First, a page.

That is determined by every school itself. At most schools, teaching starts at 8 o’ clock; at some schools, slightly earlier or slightly later. Teaching always starts on time! It is expected that children are already sitting in the classroom a few minutes before the lesson starts and have already unpacked their school things. Ideally, children come to school 10 to 15 minutes before the start of lessons.
Yes, you should. Go to the parents’ evening (it is held approximately once a semester) or visit one or more teachers in their parent-teacher meeting hours. Each teacher has a parent-teacher meeting hour once a week. Parents who talk to their children’s teachers are seen to be interested and also help their children.
Only if he or she is ill. School is mandatory in Austria. It is very important for your child to attend school.
Schoolchildren are given homework. It is expected that the homework is done and handed in on time. Children often have a booklet for notifications that contains the deadlines for schoolwork and other messages from the school that you have to read and sign. Or they bring a parent’s letter home from school that contains important information. In it, you will also learn on what days there are no lessons (discretionary school days). Please take note of this!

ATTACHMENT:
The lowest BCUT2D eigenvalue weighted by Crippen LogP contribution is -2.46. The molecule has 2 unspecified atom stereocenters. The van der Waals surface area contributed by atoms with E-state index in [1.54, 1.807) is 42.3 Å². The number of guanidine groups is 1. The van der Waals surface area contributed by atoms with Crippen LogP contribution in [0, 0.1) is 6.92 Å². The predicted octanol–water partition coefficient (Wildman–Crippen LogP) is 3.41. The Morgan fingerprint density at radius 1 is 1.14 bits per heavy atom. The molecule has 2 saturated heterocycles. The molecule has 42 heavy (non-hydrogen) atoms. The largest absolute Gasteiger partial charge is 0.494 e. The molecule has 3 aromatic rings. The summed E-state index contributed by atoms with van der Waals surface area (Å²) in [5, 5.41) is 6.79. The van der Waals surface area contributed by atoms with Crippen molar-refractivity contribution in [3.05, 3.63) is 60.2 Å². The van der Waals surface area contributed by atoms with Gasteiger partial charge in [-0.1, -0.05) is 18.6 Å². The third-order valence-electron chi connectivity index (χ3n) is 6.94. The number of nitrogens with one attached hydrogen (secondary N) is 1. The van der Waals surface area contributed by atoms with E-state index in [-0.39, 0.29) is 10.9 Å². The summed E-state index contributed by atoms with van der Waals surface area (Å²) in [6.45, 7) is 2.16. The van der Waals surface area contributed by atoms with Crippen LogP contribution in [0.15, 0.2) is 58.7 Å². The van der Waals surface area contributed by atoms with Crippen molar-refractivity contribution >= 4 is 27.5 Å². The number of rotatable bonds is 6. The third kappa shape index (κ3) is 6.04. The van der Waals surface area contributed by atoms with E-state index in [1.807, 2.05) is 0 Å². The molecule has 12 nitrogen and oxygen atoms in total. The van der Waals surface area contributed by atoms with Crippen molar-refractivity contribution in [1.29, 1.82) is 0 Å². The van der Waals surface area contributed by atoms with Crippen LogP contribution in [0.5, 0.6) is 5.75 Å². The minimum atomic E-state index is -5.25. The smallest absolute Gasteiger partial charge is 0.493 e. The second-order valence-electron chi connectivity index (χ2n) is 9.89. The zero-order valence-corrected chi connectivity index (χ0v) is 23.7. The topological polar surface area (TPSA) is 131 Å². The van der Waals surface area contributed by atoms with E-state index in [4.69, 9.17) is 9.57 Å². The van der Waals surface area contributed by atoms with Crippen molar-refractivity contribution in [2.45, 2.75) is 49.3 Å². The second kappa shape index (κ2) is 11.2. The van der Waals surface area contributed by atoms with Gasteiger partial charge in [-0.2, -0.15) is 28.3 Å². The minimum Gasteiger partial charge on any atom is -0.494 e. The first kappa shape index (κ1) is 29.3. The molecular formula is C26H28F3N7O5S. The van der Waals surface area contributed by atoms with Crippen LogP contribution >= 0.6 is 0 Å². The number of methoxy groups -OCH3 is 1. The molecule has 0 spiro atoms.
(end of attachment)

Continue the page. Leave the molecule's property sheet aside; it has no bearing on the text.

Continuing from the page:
Yes; attendance of a pre-school establishment is mandatory at least in the year before they go to school. If you would like your child to learn German quickly, he or she should attend pre-school as often as possible and for as many years as possible.
The state and religion are separated in Austria. Your child should attend a state school so that he or she learns German and participates in social life. There is Christian and Islamic religious education at state schools. Additional religious teaching can only take place at the weekends.
Yes, that is a mandatory lesson which all girls and boys have to participate in. Girls and boys also have to learn to swim. At primary school, physical education lessons and swimming lessons are held jointly for girls and boys. Nobody is allowed to refuse to participate.
Music is an important cultural asset in Austria. Many children learn to play an instrument. This is seen as a valuable experience and is not seen as 'haram' in Austria.
Dancing is normal and popular in Austria. In most cases, men and women dance together. Dance courses are a good opportunity to make new contacts.
Ask about language courses for asylum seekers; perhaps there is one offered near you. Television can also help you to get used to the German language. If you have the opportunity to be active in a club or in the neighbourhood, you will also be able to speak German in the process and get support in learning German.
At school and when talking to and playing with children who are native speakers of the language! The more your child is with native speakers of German, the quicker he or she will learn German himself. If you yourself do not yet speak German that well, it is better for you to speak to your child in your native language so that he or she does not forget this language either. Learning German is the most important thing but the more languages you speak, the better!